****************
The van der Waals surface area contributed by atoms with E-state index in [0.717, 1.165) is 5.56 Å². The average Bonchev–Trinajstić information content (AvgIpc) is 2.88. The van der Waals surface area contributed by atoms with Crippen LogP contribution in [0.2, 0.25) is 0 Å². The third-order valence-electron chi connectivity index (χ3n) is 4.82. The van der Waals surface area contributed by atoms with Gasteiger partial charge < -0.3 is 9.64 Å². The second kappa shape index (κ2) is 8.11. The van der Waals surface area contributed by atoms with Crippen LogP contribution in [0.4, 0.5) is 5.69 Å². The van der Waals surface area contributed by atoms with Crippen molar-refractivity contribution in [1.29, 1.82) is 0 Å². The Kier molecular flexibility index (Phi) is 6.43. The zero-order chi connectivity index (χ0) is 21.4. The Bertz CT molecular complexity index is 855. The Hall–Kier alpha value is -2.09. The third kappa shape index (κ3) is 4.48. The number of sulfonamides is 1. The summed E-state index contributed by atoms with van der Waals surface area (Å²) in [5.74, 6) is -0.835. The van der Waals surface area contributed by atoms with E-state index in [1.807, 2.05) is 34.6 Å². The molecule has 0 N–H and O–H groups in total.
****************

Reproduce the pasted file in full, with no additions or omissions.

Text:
The van der Waals surface area contributed by atoms with E-state index in [0.717, 1.165) is 5.56 Å². The average Bonchev–Trinajstić information content (AvgIpc) is 2.88. The van der Waals surface area contributed by atoms with Crippen LogP contribution in [0.2, 0.25) is 0 Å². The third-order valence-electron chi connectivity index (χ3n) is 4.82. The van der Waals surface area contributed by atoms with Gasteiger partial charge < -0.3 is 9.64 Å². The second kappa shape index (κ2) is 8.11. The van der Waals surface area contributed by atoms with Crippen LogP contribution in [0.4, 0.5) is 5.69 Å². The van der Waals surface area contributed by atoms with Crippen molar-refractivity contribution in [1.29, 1.82) is 0 Å². The Kier molecular flexibility index (Phi) is 6.43. The zero-order chi connectivity index (χ0) is 21.4. The Bertz CT molecular complexity index is 855. The Hall–Kier alpha value is -2.09. The third kappa shape index (κ3) is 4.48. The number of sulfonamides is 1. The summed E-state index contributed by atoms with van der Waals surface area (Å²) in [5.74, 6) is -0.835. The van der Waals surface area contributed by atoms with E-state index in [1.807, 2.05) is 34.6 Å². The molecule has 0 N–H and O–H groups in total.